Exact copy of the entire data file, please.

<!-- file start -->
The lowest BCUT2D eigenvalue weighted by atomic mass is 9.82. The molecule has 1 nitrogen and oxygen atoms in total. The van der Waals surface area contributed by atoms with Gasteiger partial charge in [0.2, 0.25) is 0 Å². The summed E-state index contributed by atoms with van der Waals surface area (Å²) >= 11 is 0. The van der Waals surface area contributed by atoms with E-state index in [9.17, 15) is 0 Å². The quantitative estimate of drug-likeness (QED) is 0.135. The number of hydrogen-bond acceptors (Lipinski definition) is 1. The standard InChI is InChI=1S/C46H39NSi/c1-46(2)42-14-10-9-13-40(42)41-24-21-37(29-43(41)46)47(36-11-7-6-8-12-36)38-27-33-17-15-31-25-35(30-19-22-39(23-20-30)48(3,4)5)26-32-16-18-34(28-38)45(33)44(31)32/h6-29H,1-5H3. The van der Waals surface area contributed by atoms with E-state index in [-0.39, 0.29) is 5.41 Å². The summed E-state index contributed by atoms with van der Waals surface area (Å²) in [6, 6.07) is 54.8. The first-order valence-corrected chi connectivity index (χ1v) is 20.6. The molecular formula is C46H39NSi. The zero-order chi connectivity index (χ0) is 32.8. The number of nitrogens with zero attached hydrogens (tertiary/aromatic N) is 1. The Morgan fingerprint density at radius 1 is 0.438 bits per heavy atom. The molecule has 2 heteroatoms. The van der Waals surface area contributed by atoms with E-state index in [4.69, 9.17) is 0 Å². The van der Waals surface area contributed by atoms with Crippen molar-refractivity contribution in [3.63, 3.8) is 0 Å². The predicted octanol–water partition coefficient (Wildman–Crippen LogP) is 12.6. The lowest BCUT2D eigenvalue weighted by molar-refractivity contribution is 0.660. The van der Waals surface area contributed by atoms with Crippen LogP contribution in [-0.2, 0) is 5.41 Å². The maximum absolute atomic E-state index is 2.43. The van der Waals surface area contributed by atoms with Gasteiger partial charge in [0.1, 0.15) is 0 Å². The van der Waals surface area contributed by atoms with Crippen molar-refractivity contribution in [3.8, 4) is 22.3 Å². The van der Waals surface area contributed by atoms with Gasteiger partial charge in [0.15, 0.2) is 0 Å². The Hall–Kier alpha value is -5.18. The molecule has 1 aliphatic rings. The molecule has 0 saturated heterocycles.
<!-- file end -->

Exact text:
The lowest BCUT2D eigenvalue weighted by atomic mass is 9.82. The molecule has 1 nitrogen and oxygen atoms in total. The van der Waals surface area contributed by atoms with Gasteiger partial charge in [0.2, 0.25) is 0 Å². The summed E-state index contributed by atoms with van der Waals surface area (Å²) >= 11 is 0. The van der Waals surface area contributed by atoms with E-state index in [9.17, 15) is 0 Å². The quantitative estimate of drug-likeness (QED) is 0.135. The number of hydrogen-bond acceptors (Lipinski definition) is 1. The standard InChI is InChI=1S/C46H39NSi/c1-46(2)42-14-10-9-13-40(42)41-24-21-37(29-43(41)46)47(36-11-7-6-8-12-36)38-27-33-17-15-31-25-35(30-19-22-39(23-20-30)48(3,4)5)26-32-16-18-34(28-38)45(33)44(31)32/h6-29H,1-5H3. The van der Waals surface area contributed by atoms with E-state index in [-0.39, 0.29) is 5.41 Å². The summed E-state index contributed by atoms with van der Waals surface area (Å²) in [6, 6.07) is 54.8. The first-order valence-corrected chi connectivity index (χ1v) is 20.6. The molecular formula is C46H39NSi. The zero-order chi connectivity index (χ0) is 32.8. The number of nitrogens with zero attached hydrogens (tertiary/aromatic N) is 1. The Morgan fingerprint density at radius 1 is 0.438 bits per heavy atom. The molecule has 2 heteroatoms. The van der Waals surface area contributed by atoms with E-state index in [4.69, 9.17) is 0 Å². The van der Waals surface area contributed by atoms with Crippen molar-refractivity contribution in [3.63, 3.8) is 0 Å². The predicted octanol–water partition coefficient (Wildman–Crippen LogP) is 12.6. The lowest BCUT2D eigenvalue weighted by molar-refractivity contribution is 0.660. The van der Waals surface area contributed by atoms with Crippen LogP contribution in [-0.2, 0) is 5.41 Å². The maximum absolute atomic E-state index is 2.43. The van der Waals surface area contributed by atoms with Gasteiger partial charge in [0.1, 0.15) is 0 Å². The van der Waals surface area contributed by atoms with Crippen molar-refractivity contribution in [3.8, 4) is 22.3 Å². The van der Waals surface area contributed by atoms with Gasteiger partial charge in [0.15, 0.2) is 0 Å². The Hall–Kier alpha value is -5.18. The molecule has 1 aliphatic rings. The molecule has 0 saturated heterocycles.